So here is where OUYA’s biggest issue comes to light. It is a console designed to bring Android games to the big screen, a noble sentiment. On paper, especially to backers like myself and thousands of others last August, it seemed like a great idea. Everyone was talking about mobile games competing with the aging consoles graphically. Put a controller in their hands and watch console gamers flock to Android. Okay, so maybe that isn’t exactly what happened, but the idea was that Android could power a living room caliber console experience. Unfortunately, in action, Android just isn’t ready for the big leagues.
Imagine for a moment, if you will, that Nintendo were to release a $99 console that would play your DS games on your big screen TV. At first, everything sounds great. You love your DS games and would love to play them on the big TV. So you buy this new DS console that is a small box that sits next to your TV. The first time you play you spend just a few short minutes with a few games, simply captivated that this is finally happening. Then you go in for the second time. Now it hits you. Your DS games aren’t build for your 60 inch TV, in fact, they look quite a bit worse. “These looked much better on my DS,” you think to yourself, “but that’s ok, I can play them with a controller now, that makes it ok.” Then it hits you again, it’s still a DS game, but now with a controller. There really isn’t anything special to it at all. It’s just a DS hooked up to your TV, that has to be hooked up to your TV. That’s the OUYA.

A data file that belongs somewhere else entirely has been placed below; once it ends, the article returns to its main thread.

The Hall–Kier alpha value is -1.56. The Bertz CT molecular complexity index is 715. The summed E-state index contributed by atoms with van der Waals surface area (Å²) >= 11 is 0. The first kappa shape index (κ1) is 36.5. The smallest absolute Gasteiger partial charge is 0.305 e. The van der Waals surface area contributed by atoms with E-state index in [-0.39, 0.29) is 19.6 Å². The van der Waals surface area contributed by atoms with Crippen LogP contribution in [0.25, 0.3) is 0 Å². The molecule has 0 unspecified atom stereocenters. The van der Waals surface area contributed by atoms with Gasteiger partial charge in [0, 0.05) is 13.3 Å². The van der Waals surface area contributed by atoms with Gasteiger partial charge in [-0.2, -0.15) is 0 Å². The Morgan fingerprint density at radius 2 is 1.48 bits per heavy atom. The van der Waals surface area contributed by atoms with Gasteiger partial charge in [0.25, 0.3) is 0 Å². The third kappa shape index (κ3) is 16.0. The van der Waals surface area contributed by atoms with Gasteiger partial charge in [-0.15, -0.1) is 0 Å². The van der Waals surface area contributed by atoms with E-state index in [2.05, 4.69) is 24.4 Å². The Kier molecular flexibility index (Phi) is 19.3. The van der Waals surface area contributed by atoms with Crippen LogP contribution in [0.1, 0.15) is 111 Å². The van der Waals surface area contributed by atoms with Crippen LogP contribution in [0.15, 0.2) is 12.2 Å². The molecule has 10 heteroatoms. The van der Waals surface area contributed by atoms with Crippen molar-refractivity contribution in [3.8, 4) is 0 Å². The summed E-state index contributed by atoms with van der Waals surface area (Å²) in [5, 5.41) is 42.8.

When you get past the shiny new thing phase, you’re really just playing mobile games with a controller on your TV. Remember those graphically intensive games that supposedly looked as good as consoles? They look a lot worse when they go from a screen 4-10 inches in size to one 32-60+. Yes, it is fun at first to play some of these games on the TV, or the games that now support local multiplayer, but the thrill quickly wears off. There is also the problem that, even with controllers, a lot of the games simply don’t play well. Shadowgun, for example, feels ok on a touchscreen, but with a controller feels especially tight or loose depending on the setting. The games are built for the architecture of the OUYA, but that provides restrictions in itself. You won’t find the same caliber of A.I. in these games, or the same number of characters on screen. This “flaw” is not technically the OUYA’s fault, but it is much more apparent because of it.